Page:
As you can see from the picture the box is nicely decorated and at first glance doesn't appear to be any different from most other boxes. But once you open it you'll quickly realize both the box and the bag holding the tea is not some after thought. On the contrary both the box and bag inside serve a purpose. Since this section covers the aroma of the tea lets start with the bag. Once you get the box open, you will be hard pressed to pick up any form of aroma. The reason for this is quickly apparent when you see the foil bag. But this bag has a simple but effective secret. When I turned the bag around it had a piece of tape on it. As you can see in the picture, the tape is used to reseal the bag so the tea doesn't go "stale" on you. For people trying loose tea this is excellent information and a simple but effective aid in keeping their tea tasting fresh. After opening up the bag I tried out the piece of tape to see if it actually worked and I'm happy to report it does quite well. How many time you can re-apply it before the adhesive wears out is unknown but so far, this is the only company providing this simple feature.

As for the aroma I would say controlled and subtle. The aroma is definitely not overpowering but you do get a very nice clean fruit smell. This is not an artificial aroma at all which is great. As with other, this tea is firmly entrenched in the balanced category. You can pick out the tea and you can enjoy the Bergamot without having to really take a deep breath. Which brings me to what is actually in this tea and some of the great info on the box. Not only does the box tell you where the tea originated from but also the elevation it grows at, who the cultivator is and if that wasn't enough, the box even lists the harvest season. What an incredible resource.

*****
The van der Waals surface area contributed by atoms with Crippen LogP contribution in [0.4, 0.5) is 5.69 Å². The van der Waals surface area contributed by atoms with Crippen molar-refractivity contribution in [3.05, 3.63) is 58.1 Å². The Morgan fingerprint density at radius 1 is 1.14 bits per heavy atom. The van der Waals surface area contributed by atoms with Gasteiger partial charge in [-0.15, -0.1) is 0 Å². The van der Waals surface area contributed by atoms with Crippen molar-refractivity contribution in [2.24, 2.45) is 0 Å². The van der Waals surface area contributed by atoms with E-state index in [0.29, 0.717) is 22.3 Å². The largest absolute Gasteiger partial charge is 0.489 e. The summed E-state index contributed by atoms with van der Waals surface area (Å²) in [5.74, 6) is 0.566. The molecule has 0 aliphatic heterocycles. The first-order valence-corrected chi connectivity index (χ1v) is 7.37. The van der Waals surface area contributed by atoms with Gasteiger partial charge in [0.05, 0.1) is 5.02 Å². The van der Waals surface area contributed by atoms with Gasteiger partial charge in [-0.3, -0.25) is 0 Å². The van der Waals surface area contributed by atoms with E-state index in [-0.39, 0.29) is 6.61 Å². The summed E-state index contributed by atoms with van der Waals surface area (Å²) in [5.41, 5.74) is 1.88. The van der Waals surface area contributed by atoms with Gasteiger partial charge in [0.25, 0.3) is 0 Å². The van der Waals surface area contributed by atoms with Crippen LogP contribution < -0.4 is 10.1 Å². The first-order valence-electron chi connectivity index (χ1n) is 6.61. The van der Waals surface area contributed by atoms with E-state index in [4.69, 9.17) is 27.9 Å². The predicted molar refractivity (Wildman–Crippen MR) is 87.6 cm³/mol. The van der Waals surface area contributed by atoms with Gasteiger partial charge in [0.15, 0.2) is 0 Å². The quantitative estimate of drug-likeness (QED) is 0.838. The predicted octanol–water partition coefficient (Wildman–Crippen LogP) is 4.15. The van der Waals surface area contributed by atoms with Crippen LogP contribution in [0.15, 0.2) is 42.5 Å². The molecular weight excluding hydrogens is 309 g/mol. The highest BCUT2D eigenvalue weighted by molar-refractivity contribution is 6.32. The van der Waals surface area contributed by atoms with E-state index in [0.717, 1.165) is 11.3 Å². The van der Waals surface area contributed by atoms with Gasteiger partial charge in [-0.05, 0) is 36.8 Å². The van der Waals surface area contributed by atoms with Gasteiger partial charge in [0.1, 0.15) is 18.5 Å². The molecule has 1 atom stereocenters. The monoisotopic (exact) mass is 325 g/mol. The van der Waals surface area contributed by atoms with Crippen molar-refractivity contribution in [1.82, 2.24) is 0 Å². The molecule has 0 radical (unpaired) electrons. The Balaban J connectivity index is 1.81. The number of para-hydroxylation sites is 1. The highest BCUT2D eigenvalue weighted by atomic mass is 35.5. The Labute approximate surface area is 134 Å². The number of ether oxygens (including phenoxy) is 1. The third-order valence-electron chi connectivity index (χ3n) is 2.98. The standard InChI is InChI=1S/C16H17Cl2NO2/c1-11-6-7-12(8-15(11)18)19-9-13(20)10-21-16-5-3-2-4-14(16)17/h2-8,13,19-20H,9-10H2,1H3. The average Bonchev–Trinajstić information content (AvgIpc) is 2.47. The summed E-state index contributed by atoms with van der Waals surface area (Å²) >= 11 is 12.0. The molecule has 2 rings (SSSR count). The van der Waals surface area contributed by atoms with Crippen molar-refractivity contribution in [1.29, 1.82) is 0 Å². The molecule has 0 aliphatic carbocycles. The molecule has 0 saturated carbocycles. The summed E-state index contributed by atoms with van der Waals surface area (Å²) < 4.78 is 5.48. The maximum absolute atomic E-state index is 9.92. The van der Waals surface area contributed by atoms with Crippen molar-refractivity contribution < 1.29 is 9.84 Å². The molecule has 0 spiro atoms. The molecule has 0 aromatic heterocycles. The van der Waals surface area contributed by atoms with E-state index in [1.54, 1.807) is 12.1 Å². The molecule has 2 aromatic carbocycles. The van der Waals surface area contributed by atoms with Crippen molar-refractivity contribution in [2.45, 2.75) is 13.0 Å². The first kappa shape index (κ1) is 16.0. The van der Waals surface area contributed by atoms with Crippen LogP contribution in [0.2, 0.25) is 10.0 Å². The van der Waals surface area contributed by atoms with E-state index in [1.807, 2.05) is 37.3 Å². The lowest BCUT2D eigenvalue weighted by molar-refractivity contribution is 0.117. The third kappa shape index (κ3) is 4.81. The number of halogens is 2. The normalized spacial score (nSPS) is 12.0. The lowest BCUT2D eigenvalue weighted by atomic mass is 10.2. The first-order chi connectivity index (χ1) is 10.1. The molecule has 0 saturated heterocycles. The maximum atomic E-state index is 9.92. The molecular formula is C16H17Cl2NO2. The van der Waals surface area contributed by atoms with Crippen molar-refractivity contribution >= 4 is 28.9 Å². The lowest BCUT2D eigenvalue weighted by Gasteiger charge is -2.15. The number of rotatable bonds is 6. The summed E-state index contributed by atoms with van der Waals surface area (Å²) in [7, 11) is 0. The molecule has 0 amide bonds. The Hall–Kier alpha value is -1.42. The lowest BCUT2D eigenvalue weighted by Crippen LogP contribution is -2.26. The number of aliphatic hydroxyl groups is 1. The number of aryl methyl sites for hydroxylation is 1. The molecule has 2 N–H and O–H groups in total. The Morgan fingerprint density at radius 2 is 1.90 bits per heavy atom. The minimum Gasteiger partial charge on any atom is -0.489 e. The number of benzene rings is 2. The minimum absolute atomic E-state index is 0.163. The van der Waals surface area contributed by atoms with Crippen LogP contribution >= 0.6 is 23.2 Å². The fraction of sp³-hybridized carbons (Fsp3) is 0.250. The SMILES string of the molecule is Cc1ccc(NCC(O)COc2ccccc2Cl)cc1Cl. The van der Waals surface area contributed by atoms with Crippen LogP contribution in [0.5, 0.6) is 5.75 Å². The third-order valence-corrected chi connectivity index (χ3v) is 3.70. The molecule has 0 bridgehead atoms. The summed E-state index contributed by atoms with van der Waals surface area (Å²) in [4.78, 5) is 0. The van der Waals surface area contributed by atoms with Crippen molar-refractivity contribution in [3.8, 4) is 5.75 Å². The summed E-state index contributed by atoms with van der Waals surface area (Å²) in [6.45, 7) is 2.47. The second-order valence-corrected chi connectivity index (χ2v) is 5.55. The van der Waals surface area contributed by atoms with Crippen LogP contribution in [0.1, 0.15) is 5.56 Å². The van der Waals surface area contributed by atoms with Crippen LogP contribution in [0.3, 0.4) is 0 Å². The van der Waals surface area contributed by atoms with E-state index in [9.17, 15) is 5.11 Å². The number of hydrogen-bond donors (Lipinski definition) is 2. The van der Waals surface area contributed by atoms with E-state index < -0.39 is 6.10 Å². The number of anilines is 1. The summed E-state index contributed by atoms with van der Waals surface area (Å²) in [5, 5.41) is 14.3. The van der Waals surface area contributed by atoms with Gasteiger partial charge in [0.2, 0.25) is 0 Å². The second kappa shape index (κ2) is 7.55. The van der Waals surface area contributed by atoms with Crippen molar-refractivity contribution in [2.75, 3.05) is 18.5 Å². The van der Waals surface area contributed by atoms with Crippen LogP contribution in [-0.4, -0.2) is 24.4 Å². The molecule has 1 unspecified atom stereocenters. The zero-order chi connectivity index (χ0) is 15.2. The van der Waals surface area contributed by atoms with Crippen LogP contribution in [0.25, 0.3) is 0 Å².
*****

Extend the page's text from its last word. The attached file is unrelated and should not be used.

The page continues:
Tea Origin - Yunnan, China
Elevation - 1,500-1,600m
Cultivar - Mengku & Menghai Yunnan Broad Leaf
Harvest Season - May - September

Then I went to the Rishi Website and found even more information:

Our bestselling Organic Earl Grey blends bold-flavored Yunnan Dian Hong harvested from antique tea trees with natural Bergamot citrus from Southern Italy.
If I was a betting man I would place a handsome wager the southern area they are talking about would be none other then EGA's new favorite region in Italy: Calabria. (If someone from Rishi happens to read this review and knows if my wager is right please let me know and I will update this review) So, we have a nice fresh aroma, we know almost everything there is to know about this tea, and a way to preserve the tea itself. Talk about getting high marks before any tea is ever sampled.

Brewing Method

Again Rishi nails it with it's perfectly spelled out "Brewing Guide":

1tbsp / 8oz                    H2O 212F/100C
For the time being I'm going to refrain from quoting directly from the box because it will give away one of the secrets to this tea. I'll just add that they suggest a 4min steep time. As with all of my reviews I always try a little high and a little low. In this case 3 and 5 minutes.